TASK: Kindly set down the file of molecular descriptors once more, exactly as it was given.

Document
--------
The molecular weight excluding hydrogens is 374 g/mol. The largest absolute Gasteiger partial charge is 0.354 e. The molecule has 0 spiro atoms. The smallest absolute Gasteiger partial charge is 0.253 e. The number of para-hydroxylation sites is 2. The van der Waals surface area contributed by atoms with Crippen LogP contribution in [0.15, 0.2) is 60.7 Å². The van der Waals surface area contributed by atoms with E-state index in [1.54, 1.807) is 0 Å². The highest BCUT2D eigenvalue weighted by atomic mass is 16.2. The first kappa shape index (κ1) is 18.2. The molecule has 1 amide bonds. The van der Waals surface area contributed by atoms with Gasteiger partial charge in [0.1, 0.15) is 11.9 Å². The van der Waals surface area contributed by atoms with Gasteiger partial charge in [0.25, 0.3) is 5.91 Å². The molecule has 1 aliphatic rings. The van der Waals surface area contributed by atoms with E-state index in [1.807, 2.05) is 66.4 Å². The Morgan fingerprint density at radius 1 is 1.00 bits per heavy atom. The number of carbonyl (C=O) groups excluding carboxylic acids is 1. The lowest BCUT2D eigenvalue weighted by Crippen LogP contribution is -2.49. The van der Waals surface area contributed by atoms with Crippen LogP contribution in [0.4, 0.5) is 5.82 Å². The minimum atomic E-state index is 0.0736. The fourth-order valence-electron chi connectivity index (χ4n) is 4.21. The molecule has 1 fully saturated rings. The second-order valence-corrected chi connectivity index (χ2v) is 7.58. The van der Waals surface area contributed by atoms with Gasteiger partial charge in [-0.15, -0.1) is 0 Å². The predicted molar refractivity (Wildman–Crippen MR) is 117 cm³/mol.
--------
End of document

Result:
The molecular weight excluding hydrogens is 374 g/mol. The largest absolute Gasteiger partial charge is 0.354 e. The molecule has 0 spiro atoms. The smallest absolute Gasteiger partial charge is 0.253 e. The number of para-hydroxylation sites is 2. The van der Waals surface area contributed by atoms with Crippen LogP contribution in [0.15, 0.2) is 60.7 Å². The van der Waals surface area contributed by atoms with E-state index in [1.54, 1.807) is 0 Å². The highest BCUT2D eigenvalue weighted by atomic mass is 16.2. The first kappa shape index (κ1) is 18.2. The molecule has 1 amide bonds. The van der Waals surface area contributed by atoms with Gasteiger partial charge in [0.1, 0.15) is 11.9 Å². The van der Waals surface area contributed by atoms with Gasteiger partial charge in [0.25, 0.3) is 5.91 Å². The molecule has 1 aliphatic rings. The van der Waals surface area contributed by atoms with E-state index in [1.807, 2.05) is 66.4 Å². The Morgan fingerprint density at radius 1 is 1.00 bits per heavy atom. The number of carbonyl (C=O) groups excluding carboxylic acids is 1. The lowest BCUT2D eigenvalue weighted by Crippen LogP contribution is -2.49. The van der Waals surface area contributed by atoms with Crippen LogP contribution in [0.4, 0.5) is 5.82 Å². The minimum atomic E-state index is 0.0736. The fourth-order valence-electron chi connectivity index (χ4n) is 4.21. The molecule has 1 fully saturated rings. The second-order valence-corrected chi connectivity index (χ2v) is 7.58. The van der Waals surface area contributed by atoms with Gasteiger partial charge in [-0.15, -0.1) is 0 Å². The predicted molar refractivity (Wildman–Crippen MR) is 117 cm³/mol.